Raising our game in security

    The thing is, mainframe security isn't really a mainframe security issue at all, it is an enterprise security issue. Which means we need to educate C-level executives about the real possibility of a mainframe breach. (And, of course, these enterprise security challenges also tie-in to the skills gap and the need for next-generation mainframe experts). Arguably the greatest threats are insider threats: the bad actors won't be looking to target a system or application, they are more likely to target individuals and steal system logins and credentials. This is why I've been talking recently about "the problem with passwords" and evangelizing how multifactor authentication (MFA) can help counter the security threat. If organizations are still authenticating users via passwords alone, a move to MFA is long overdue.

    The mainframe often has the weakest password policies and algorithms in an entire enterprise. Are we making it difficult enough for potential hackers to get in? In effect, passwords represent a single point-of-failure. With mainframes, the maximum password length is eight characters. Up to 100-character passphrases are available but few sites use them. While there have been efforts to tighten up password security, the problem is, if passwords then are too complex and tricky to remember, it drives behaviors in user communities where, say, passwords are 'stored' on sticky notes and written to text files, or even on whiteboards. Some people use password vaults but not everyone. Passwords, in general, are easily shared, easily stolen, and easily guessed. One of the biggest threats is password reuse; combine this with other problems described here and you end up with some convenient attack points. At the same time, multiple risks are associated with any breach, no matter how it's perpetrated: for example, fines imposed by regulatory bodies relating to GDPR or PCI. If there is a data breach, the organization will also likely face compensation payments and the costs for identity theft insurance for all affected users for 12-24 months in addition to the media coverage and reputational damage. Other impacts may be even more damaging: from a denial of service attack that disables all mainframe systems, to a Ransomware attack where all data is encrypted and a ransom demanded.

    However, while a mainframe may not be secure right now, the mainframe is the most securable commercial computing platform available, and all the tools you might need are out there. These can include: security products such as RACF, ACF2 or Top Secret; network segmentation; privileged user management e.g. RSM Partners Breakglass; Real-time Threat Detection; MFA; removing application passwords and using encrypted Passtickets; Client/Server certificates; and incident response. Deploying them should also be part of a planned sequence of actions. First: understand your security posture, carry out a Security Assessment, conduct Pen Testing and remediate issues. Second: implement Role Based Access Control, working to a least privilege model, also implement Real Time Alerts and a 'break glass' solution to manage privileged users and their access. Third: deploy MFA. The fourth but vital step in this initial rollout is to educate all users on the measures now in place and the actions and behaviors expected, bringing home the fact that security is the responsibility of everyone.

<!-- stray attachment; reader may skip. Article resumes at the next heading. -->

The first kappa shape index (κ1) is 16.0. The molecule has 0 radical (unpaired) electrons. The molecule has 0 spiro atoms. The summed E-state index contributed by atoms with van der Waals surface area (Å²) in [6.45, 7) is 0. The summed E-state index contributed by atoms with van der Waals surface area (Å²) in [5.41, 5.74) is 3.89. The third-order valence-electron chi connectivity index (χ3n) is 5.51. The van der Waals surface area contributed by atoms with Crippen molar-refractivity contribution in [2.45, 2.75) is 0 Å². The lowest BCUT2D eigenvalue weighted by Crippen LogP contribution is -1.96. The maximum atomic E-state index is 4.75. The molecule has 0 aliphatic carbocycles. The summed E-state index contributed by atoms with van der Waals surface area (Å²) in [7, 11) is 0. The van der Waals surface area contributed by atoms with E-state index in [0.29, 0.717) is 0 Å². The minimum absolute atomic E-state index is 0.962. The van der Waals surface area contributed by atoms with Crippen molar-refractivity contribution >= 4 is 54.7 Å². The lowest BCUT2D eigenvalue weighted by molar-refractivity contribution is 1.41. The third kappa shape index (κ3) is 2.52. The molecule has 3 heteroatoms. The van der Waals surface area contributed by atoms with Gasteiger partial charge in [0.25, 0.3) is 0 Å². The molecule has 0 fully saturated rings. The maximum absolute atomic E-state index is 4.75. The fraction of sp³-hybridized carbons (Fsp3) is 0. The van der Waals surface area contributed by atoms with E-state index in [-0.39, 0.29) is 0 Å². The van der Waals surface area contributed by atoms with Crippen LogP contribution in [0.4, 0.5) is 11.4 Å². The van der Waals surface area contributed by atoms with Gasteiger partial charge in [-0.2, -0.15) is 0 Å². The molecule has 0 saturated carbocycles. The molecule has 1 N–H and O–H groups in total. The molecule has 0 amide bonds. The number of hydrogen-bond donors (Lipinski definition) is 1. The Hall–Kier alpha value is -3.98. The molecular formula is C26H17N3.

Given that some 81% of breaches can be attributed to credential reuse, MFA can be a powerful weapon in your identity and access management armory, creating a high degree of friction for bad actors while presenting minimal delays and disruption to legitimate users. Indeed, investing in MFA can be an extremely smart decision, as mainframes become more open and connected to the wider world, as regulations like GDPR demand stricter compliance (and include bigger fines) for data protection, and with PCI DSS actually requiring MFA to be implemented. MFA works by inspecting multiple identifying elements associated with a particular user account, raising the authentication assurance level that a system requires from a specific user. Various products are available. For example, IBM Multi-Factor Authentication for z/OS is integrated with RACF; RACF has an MFA API set available for other vendors to use. Other options include OTP (one-time password) generators to create a password only valid for a short time, maybe 60 seconds.

    In fact, true MFA for the mainframe only arrived with IBM Multi-Factor Authentication for z/OS in late 2017, expanding the options available to deliver that all-important "layered defense". This integrated approach, designed to support various token types, requires that selected Z users authenticate using multiple factors: something they know - password or security question; something they have - ID badge or cryptographic token device; and something they are - a fingerprint or other biometric. In my view, the best way to unlock the benefits of MFA while also delivering a great user experience is to also use a Session Manager (we use Tubes for z/OS from Macro 4). Indeed, the secure mainframe is best achieved in general by using a range of best-of-breed technologies, expertise and professional services. And if we don't make the case for securing the mainframe, and then actually do it, who will?

    An international speaker in mainframe security and technology, and a passionate advocate of all things Z, Mark Wilson heads RSM Partners' Technical and Security teams.